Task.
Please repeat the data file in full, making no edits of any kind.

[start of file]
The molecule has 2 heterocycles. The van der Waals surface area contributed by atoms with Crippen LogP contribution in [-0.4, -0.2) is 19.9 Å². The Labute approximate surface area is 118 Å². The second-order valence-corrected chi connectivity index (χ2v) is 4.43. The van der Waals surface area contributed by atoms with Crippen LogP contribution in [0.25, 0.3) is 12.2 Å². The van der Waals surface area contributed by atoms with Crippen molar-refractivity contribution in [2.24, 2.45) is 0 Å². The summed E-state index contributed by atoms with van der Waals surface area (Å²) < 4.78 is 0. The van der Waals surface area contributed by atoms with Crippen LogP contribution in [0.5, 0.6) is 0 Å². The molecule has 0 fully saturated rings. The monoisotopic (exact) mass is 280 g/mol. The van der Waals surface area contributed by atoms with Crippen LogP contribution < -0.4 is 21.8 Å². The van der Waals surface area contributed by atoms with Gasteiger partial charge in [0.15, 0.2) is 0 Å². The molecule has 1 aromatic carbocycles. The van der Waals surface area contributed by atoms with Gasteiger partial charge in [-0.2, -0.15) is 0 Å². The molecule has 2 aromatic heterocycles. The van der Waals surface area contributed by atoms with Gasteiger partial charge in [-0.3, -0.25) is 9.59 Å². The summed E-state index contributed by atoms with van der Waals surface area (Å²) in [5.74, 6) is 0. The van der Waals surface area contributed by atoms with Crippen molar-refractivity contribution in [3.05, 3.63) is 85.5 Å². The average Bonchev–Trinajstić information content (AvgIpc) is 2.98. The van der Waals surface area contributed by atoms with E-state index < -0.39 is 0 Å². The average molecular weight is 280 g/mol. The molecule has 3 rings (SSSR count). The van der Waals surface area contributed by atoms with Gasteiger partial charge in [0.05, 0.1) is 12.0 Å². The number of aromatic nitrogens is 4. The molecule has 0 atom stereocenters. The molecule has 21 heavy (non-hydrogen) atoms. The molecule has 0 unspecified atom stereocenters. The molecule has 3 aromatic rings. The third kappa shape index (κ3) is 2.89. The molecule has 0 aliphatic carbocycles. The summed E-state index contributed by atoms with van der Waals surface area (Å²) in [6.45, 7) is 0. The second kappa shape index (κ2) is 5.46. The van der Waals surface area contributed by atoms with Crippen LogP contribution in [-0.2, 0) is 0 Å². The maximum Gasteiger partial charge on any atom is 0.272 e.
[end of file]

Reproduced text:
The molecule has 2 heterocycles. The van der Waals surface area contributed by atoms with Crippen LogP contribution in [-0.4, -0.2) is 19.9 Å². The Labute approximate surface area is 118 Å². The second-order valence-corrected chi connectivity index (χ2v) is 4.43. The van der Waals surface area contributed by atoms with Crippen LogP contribution in [0.25, 0.3) is 12.2 Å². The van der Waals surface area contributed by atoms with Crippen molar-refractivity contribution in [2.24, 2.45) is 0 Å². The summed E-state index contributed by atoms with van der Waals surface area (Å²) < 4.78 is 0. The van der Waals surface area contributed by atoms with Crippen LogP contribution in [0.5, 0.6) is 0 Å². The molecule has 0 fully saturated rings. The monoisotopic (exact) mass is 280 g/mol. The van der Waals surface area contributed by atoms with Crippen LogP contribution < -0.4 is 21.8 Å². The van der Waals surface area contributed by atoms with Gasteiger partial charge in [0.15, 0.2) is 0 Å². The molecule has 1 aromatic carbocycles. The van der Waals surface area contributed by atoms with Gasteiger partial charge in [-0.2, -0.15) is 0 Å². The molecule has 2 aromatic heterocycles. The van der Waals surface area contributed by atoms with Gasteiger partial charge in [-0.3, -0.25) is 9.59 Å². The summed E-state index contributed by atoms with van der Waals surface area (Å²) in [5.74, 6) is 0. The van der Waals surface area contributed by atoms with Crippen molar-refractivity contribution in [3.05, 3.63) is 85.5 Å². The average Bonchev–Trinajstić information content (AvgIpc) is 2.98. The van der Waals surface area contributed by atoms with E-state index < -0.39 is 0 Å². The average molecular weight is 280 g/mol. The molecule has 3 rings (SSSR count). The van der Waals surface area contributed by atoms with Gasteiger partial charge in [0.05, 0.1) is 12.0 Å². The number of aromatic nitrogens is 4. The molecule has 0 atom stereocenters. The molecule has 21 heavy (non-hydrogen) atoms. The molecule has 0 unspecified atom stereocenters. The molecule has 3 aromatic rings. The third kappa shape index (κ3) is 2.89. The molecule has 0 aliphatic carbocycles. The summed E-state index contributed by atoms with van der Waals surface area (Å²) in [6.45, 7) is 0. The second kappa shape index (κ2) is 5.46. The van der Waals surface area contributed by atoms with Crippen LogP contribution in [-0.2, 0) is 0 Å². The maximum Gasteiger partial charge on any atom is 0.272 e.